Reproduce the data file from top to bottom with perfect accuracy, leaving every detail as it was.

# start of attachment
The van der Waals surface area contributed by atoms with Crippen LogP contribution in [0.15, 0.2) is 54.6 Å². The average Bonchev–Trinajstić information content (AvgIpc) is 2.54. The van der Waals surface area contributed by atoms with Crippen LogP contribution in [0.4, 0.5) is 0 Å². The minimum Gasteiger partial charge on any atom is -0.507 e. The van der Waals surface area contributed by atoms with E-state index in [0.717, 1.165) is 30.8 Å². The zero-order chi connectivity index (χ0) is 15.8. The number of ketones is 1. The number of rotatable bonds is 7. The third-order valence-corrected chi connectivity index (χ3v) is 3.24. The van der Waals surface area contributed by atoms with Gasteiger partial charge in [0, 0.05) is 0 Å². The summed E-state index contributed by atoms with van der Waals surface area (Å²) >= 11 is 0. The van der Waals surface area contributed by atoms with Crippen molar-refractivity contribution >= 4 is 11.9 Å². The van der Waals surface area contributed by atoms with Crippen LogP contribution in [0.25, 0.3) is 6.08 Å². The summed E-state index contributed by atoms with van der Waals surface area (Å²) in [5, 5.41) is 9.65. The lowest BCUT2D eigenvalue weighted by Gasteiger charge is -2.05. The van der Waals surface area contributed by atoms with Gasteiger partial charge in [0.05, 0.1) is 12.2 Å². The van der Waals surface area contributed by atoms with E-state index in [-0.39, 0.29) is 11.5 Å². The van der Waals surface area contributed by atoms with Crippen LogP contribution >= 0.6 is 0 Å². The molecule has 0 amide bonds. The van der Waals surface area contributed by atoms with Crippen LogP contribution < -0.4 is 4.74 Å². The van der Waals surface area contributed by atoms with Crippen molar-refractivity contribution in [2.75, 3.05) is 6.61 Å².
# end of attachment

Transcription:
The van der Waals surface area contributed by atoms with Crippen LogP contribution in [0.15, 0.2) is 54.6 Å². The average Bonchev–Trinajstić information content (AvgIpc) is 2.54. The van der Waals surface area contributed by atoms with Crippen LogP contribution in [0.4, 0.5) is 0 Å². The minimum Gasteiger partial charge on any atom is -0.507 e. The van der Waals surface area contributed by atoms with E-state index in [0.717, 1.165) is 30.8 Å². The zero-order chi connectivity index (χ0) is 15.8. The number of ketones is 1. The number of rotatable bonds is 7. The third-order valence-corrected chi connectivity index (χ3v) is 3.24. The van der Waals surface area contributed by atoms with Gasteiger partial charge in [0, 0.05) is 0 Å². The summed E-state index contributed by atoms with van der Waals surface area (Å²) >= 11 is 0. The van der Waals surface area contributed by atoms with Crippen molar-refractivity contribution >= 4 is 11.9 Å². The van der Waals surface area contributed by atoms with Crippen LogP contribution in [0.25, 0.3) is 6.08 Å². The summed E-state index contributed by atoms with van der Waals surface area (Å²) in [5, 5.41) is 9.65. The lowest BCUT2D eigenvalue weighted by Gasteiger charge is -2.05. The van der Waals surface area contributed by atoms with Gasteiger partial charge in [0.05, 0.1) is 12.2 Å². The van der Waals surface area contributed by atoms with E-state index in [-0.39, 0.29) is 11.5 Å². The van der Waals surface area contributed by atoms with Crippen LogP contribution >= 0.6 is 0 Å². The molecule has 0 amide bonds. The van der Waals surface area contributed by atoms with Crippen LogP contribution < -0.4 is 4.74 Å². The van der Waals surface area contributed by atoms with Crippen molar-refractivity contribution in [2.75, 3.05) is 6.61 Å².